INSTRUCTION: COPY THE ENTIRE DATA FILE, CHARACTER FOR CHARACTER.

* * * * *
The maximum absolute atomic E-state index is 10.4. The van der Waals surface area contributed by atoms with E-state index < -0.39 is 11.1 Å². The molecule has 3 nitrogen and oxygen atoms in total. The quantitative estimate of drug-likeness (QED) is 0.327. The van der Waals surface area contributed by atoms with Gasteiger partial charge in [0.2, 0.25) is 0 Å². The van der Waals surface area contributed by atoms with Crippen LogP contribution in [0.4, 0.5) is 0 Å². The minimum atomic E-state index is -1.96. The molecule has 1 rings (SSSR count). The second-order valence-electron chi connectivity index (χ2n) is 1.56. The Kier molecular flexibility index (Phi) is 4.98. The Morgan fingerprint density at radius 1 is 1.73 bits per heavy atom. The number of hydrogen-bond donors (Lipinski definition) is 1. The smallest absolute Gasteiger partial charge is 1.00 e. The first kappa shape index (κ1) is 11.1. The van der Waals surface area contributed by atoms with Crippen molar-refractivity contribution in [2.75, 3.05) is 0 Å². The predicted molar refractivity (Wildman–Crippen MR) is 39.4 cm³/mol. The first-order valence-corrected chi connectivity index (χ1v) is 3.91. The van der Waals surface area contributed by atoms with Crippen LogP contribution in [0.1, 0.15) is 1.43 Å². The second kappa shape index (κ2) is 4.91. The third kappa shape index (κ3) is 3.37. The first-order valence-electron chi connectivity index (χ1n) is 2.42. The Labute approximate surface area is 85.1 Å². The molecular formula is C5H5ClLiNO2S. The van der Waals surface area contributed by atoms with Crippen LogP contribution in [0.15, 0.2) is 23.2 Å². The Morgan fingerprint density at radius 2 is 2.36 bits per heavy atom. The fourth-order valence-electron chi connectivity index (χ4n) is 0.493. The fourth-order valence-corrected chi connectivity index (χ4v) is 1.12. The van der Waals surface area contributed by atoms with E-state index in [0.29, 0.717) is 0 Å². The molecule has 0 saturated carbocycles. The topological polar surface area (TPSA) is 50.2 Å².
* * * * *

The maximum absolute atomic E-state index is 10.4. The van der Waals surface area contributed by atoms with E-state index < -0.39 is 11.1 Å². The molecule has 3 nitrogen and oxygen atoms in total. The quantitative estimate of drug-likeness (QED) is 0.327. The van der Waals surface area contributed by atoms with Gasteiger partial charge in [0.2, 0.25) is 0 Å². The van der Waals surface area contributed by atoms with Crippen LogP contribution in [0.4, 0.5) is 0 Å². The minimum atomic E-state index is -1.96. The molecule has 1 rings (SSSR count). The second-order valence-electron chi connectivity index (χ2n) is 1.56. The Kier molecular flexibility index (Phi) is 4.98. The Morgan fingerprint density at radius 1 is 1.73 bits per heavy atom. The number of hydrogen-bond donors (Lipinski definition) is 1. The smallest absolute Gasteiger partial charge is 1.00 e. The first kappa shape index (κ1) is 11.1. The van der Waals surface area contributed by atoms with Crippen molar-refractivity contribution in [2.75, 3.05) is 0 Å². The predicted molar refractivity (Wildman–Crippen MR) is 39.4 cm³/mol. The first-order valence-corrected chi connectivity index (χ1v) is 3.91. The van der Waals surface area contributed by atoms with Crippen LogP contribution in [0.1, 0.15) is 1.43 Å². The second kappa shape index (κ2) is 4.91. The third kappa shape index (κ3) is 3.37. The first-order valence-electron chi connectivity index (χ1n) is 2.42. The Labute approximate surface area is 85.1 Å². The molecular formula is C5H5ClLiNO2S. The van der Waals surface area contributed by atoms with Crippen LogP contribution in [0.15, 0.2) is 23.2 Å². The Morgan fingerprint density at radius 2 is 2.36 bits per heavy atom. The fourth-order valence-electron chi connectivity index (χ4n) is 0.493. The fourth-order valence-corrected chi connectivity index (χ4v) is 1.12. The van der Waals surface area contributed by atoms with E-state index in [0.29, 0.717) is 0 Å². The molecule has 0 saturated carbocycles. The topological polar surface area (TPSA) is 50.2 Å².